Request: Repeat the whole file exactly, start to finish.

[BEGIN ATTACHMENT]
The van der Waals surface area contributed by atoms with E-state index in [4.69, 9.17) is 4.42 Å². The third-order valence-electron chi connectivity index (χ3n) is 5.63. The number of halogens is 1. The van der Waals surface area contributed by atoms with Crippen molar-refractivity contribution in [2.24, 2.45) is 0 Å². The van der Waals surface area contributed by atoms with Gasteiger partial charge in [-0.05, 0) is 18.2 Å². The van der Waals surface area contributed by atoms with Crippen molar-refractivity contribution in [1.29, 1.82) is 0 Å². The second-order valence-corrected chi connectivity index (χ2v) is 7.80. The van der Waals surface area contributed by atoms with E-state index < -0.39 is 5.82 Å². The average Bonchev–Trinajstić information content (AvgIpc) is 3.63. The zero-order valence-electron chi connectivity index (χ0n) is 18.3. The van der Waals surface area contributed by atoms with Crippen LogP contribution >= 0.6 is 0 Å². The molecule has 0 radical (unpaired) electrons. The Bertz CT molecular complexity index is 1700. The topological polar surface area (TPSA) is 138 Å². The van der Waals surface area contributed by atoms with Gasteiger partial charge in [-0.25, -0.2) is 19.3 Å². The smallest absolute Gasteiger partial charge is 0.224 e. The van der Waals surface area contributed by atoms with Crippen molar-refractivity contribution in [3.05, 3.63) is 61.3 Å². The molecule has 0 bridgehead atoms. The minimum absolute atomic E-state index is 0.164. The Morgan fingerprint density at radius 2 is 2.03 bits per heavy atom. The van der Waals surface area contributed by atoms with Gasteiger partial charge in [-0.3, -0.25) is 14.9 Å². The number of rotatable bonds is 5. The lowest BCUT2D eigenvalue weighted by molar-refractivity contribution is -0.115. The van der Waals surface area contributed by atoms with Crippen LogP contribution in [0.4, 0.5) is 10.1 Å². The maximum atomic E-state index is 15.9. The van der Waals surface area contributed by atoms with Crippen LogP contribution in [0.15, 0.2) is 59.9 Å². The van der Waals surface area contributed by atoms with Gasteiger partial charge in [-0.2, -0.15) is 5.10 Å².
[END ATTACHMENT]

The van der Waals surface area contributed by atoms with E-state index in [4.69, 9.17) is 4.42 Å². The third-order valence-electron chi connectivity index (χ3n) is 5.63. The number of halogens is 1. The van der Waals surface area contributed by atoms with Crippen molar-refractivity contribution in [2.24, 2.45) is 0 Å². The van der Waals surface area contributed by atoms with Gasteiger partial charge in [-0.05, 0) is 18.2 Å². The van der Waals surface area contributed by atoms with Crippen molar-refractivity contribution in [1.29, 1.82) is 0 Å². The second-order valence-corrected chi connectivity index (χ2v) is 7.80. The van der Waals surface area contributed by atoms with E-state index < -0.39 is 5.82 Å². The average Bonchev–Trinajstić information content (AvgIpc) is 3.63. The zero-order valence-electron chi connectivity index (χ0n) is 18.3. The van der Waals surface area contributed by atoms with Crippen LogP contribution >= 0.6 is 0 Å². The molecule has 0 radical (unpaired) electrons. The Bertz CT molecular complexity index is 1700. The topological polar surface area (TPSA) is 138 Å². The van der Waals surface area contributed by atoms with Gasteiger partial charge in [-0.25, -0.2) is 19.3 Å². The smallest absolute Gasteiger partial charge is 0.224 e. The van der Waals surface area contributed by atoms with Crippen molar-refractivity contribution in [3.05, 3.63) is 61.3 Å². The molecule has 0 bridgehead atoms. The minimum absolute atomic E-state index is 0.164. The Morgan fingerprint density at radius 2 is 2.03 bits per heavy atom. The van der Waals surface area contributed by atoms with Gasteiger partial charge in [-0.3, -0.25) is 14.9 Å². The number of rotatable bonds is 5. The lowest BCUT2D eigenvalue weighted by molar-refractivity contribution is -0.115. The van der Waals surface area contributed by atoms with Crippen LogP contribution in [0.4, 0.5) is 10.1 Å². The maximum atomic E-state index is 15.9. The van der Waals surface area contributed by atoms with Crippen LogP contribution in [0.15, 0.2) is 59.9 Å². The van der Waals surface area contributed by atoms with Gasteiger partial charge in [-0.2, -0.15) is 5.10 Å².